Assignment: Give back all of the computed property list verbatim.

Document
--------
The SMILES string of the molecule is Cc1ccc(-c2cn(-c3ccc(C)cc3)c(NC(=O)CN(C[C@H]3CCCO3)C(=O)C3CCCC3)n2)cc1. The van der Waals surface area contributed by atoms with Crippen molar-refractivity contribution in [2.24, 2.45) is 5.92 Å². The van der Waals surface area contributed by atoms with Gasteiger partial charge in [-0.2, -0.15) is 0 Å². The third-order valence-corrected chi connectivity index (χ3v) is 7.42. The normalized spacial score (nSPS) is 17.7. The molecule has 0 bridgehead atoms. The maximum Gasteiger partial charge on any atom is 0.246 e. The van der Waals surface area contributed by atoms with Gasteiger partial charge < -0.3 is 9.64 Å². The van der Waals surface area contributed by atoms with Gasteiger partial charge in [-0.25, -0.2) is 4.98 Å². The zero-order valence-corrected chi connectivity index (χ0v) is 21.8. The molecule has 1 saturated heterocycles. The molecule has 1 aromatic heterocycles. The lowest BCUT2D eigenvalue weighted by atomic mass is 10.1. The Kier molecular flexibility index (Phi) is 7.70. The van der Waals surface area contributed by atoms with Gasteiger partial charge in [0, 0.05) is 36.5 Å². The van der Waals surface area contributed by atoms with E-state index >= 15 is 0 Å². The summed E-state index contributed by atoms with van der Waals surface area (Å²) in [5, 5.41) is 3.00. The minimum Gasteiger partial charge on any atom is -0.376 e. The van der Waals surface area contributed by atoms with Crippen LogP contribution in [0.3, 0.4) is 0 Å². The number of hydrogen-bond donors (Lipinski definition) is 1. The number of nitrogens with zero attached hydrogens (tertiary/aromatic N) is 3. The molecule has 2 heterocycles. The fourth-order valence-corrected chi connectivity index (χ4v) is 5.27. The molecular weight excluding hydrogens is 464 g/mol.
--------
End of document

The SMILES string of the molecule is Cc1ccc(-c2cn(-c3ccc(C)cc3)c(NC(=O)CN(C[C@H]3CCCO3)C(=O)C3CCCC3)n2)cc1. The van der Waals surface area contributed by atoms with Crippen molar-refractivity contribution in [2.24, 2.45) is 5.92 Å². The van der Waals surface area contributed by atoms with Gasteiger partial charge in [-0.2, -0.15) is 0 Å². The third-order valence-corrected chi connectivity index (χ3v) is 7.42. The normalized spacial score (nSPS) is 17.7. The molecule has 0 bridgehead atoms. The maximum Gasteiger partial charge on any atom is 0.246 e. The van der Waals surface area contributed by atoms with Gasteiger partial charge < -0.3 is 9.64 Å². The van der Waals surface area contributed by atoms with Gasteiger partial charge in [-0.25, -0.2) is 4.98 Å². The zero-order valence-corrected chi connectivity index (χ0v) is 21.8. The molecule has 1 saturated heterocycles. The molecule has 1 aromatic heterocycles. The lowest BCUT2D eigenvalue weighted by atomic mass is 10.1. The Kier molecular flexibility index (Phi) is 7.70. The van der Waals surface area contributed by atoms with Gasteiger partial charge in [0, 0.05) is 36.5 Å². The van der Waals surface area contributed by atoms with E-state index >= 15 is 0 Å². The summed E-state index contributed by atoms with van der Waals surface area (Å²) in [5, 5.41) is 3.00. The minimum Gasteiger partial charge on any atom is -0.376 e. The van der Waals surface area contributed by atoms with Crippen LogP contribution in [0.3, 0.4) is 0 Å². The number of hydrogen-bond donors (Lipinski definition) is 1. The number of nitrogens with zero attached hydrogens (tertiary/aromatic N) is 3. The molecule has 2 heterocycles. The fourth-order valence-corrected chi connectivity index (χ4v) is 5.27. The molecular weight excluding hydrogens is 464 g/mol.